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Best way to laminate plate glass? Answered

Was wondering what people thought might be the best way to laminate plate glass strips together to make a block-o-glass.  I will be sanding the edges with a angle grinder fitted with a flap disc, so a flexible glue would not be great.  Yes I know probably a belt sander would give me a flatter edge, but I am wanting a mottled sort of look.  Anyway, silicon is out, as it is not good for sanding  Epoxy might be the way, but I find it gets gummy under high heat friction sanding.  Gorilla glue maybe or is there some magic yet cost effective glue out there.  It will be a block about 2.5 feet by 2.5 feet with a thickness of about 3 inches.  It will held in a frame with continuous supports around the bottom and sides with the top 1 inch exposed, so it will not have to hold its own weight.  Double sided tape could conceivably  be used, but I am trying to make it somewhat water resistant.  It doesn't have to be clear, but it does have to allow some light transmission.  Enough caveats on it?



Best Answer 7 years ago

You want to laminate glass and grind it, but you don't want the heat of grinding to heat up the glue and cause a melted plastic situation which will clog the grinder, right? Then try-

Spray adhesive like the kind artists use.
Egg whites thinned with rubbing alcohol.
Fuse the glass in a kiln first.
Any of the glues or epoxy which you don't like grinding for their "plastic" properties- BUT, use a wet sander just as you would, or should, on glass.

The egg whites intrigue me... Love to kiln fuse it, but... the closest kiln for glass I know if is about 1700 km away. Curse of living up north in the middle of nowhere. Though about milk glues as well.

Water glass!
It is-
"water glass (also soluble glass): a hydrated sodium silicate, Na2Si4O9.xH2O, either an amorphous solid or in thick aqueous solution, used as a binder or adhesive."

Ref. http://web.lemoyne.edu/~giunta/archems.html

Sounds to me like sodium silicate could be ground without gumming up. (I have not tried this yet, your mileage may vary.)


If you just want a block, oil (e.g. Johnson's Baby) would hold the sheets together, if you weren't needing it to resist lateral-forces.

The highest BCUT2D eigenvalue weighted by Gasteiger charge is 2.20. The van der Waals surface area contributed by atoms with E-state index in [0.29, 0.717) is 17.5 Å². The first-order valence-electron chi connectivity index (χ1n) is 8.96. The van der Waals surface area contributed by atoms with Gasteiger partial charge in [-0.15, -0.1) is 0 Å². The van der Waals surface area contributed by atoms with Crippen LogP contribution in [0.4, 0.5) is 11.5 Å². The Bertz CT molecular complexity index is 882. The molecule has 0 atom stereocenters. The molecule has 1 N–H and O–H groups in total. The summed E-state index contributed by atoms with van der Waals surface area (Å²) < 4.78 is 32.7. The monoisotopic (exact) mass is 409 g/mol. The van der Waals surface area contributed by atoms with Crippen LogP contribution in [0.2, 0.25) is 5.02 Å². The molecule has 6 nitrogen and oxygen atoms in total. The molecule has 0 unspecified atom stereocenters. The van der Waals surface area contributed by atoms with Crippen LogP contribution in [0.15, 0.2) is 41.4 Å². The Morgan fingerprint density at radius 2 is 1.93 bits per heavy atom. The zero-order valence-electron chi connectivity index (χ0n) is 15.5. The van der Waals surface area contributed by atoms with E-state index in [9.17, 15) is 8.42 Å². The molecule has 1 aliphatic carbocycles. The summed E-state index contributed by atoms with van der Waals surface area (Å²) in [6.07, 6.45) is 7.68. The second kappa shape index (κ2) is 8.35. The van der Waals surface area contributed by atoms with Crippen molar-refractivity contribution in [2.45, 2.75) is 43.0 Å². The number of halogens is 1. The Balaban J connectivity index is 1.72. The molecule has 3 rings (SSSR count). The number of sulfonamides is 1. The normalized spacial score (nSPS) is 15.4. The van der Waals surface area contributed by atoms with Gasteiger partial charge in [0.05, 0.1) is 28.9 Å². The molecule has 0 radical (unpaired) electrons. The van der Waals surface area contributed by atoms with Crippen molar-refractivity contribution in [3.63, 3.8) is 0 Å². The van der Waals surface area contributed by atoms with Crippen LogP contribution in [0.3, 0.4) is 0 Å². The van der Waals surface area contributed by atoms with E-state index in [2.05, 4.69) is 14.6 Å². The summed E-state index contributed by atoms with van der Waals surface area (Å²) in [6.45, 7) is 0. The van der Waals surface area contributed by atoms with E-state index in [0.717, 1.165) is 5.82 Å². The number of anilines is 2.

Interesting, but my wife would kill me as its going int he living room! The way how it will be used, leakage would most likely occur!

Very small amounts of liquid can "stick" glass quite effectively, but I'm thinking of water first.


oh yes, when i brought the glass back from the dump where I found it, a lot of it was stuck together just with tension of the dew between it. I actually broke a piece separating it.

Plus i might be nervous with the idea of it ever shifting. It will be in close proximity to potential skin contact. One little shift could expose a 2 1/2 foot long razor blade, youch!

I think in a couple weeks when life calms down.... I'll try a variety of different styles suggested here, tack it into the instructable and post the results. Thanks everyone!

Super Glue GR-48 Glass Adhesive UV Cure

It's about six dollars for a .05 oz tube.

UV Curing Lamp Bulb http://www.1topstore.com/product_info.php?language=en&currency=USD&products_id=4663, another six dollars.

Wonder if a Halloween fluorescent black light would have enough UV output.

Are you doing an ET communications device?

Pardon, I have not a definitive solution, but I suggest you use car putty. It is not clear, but in very thin layers it is translucid. Maybe there is another similar. Have you tried epoxy really? I think it does not get gummy when heated, try it.

No on the ET, but almost as interesting. Sadly, i have with the epoxy. High speed rotary tools do make the epoxy behave in a almost molten plastic nature. Ever cut plastic barrels with a jig saw, if you go to quickly the plastic fuses behind itself. In this situation i wouldn't want to be scraping re-hardened epoxy off potentially jagged glass. Accidents like that practically beg for me happen

UV curing glass glue ?

I have read about that before, the surface area I want to glue together is close to 90 sq. feet. Might be a little pricey. Trust me, all my instructable are on a major budget. My interactive LED table, about 30$ to make. Animatronic hand 19$. I can be very crafty and resourceful when creating, but certain chemical items you just can't get around the price. I thought perhaps polyester resin, but that is more of a mechanical bond...

Would sodium silicate - waterglass - do anything ???
The traditional optical/glass glue was balsam, which is made from pine trees.

Yikes, yeah probably the best thing, but way, way out of my budget. Just checked, : O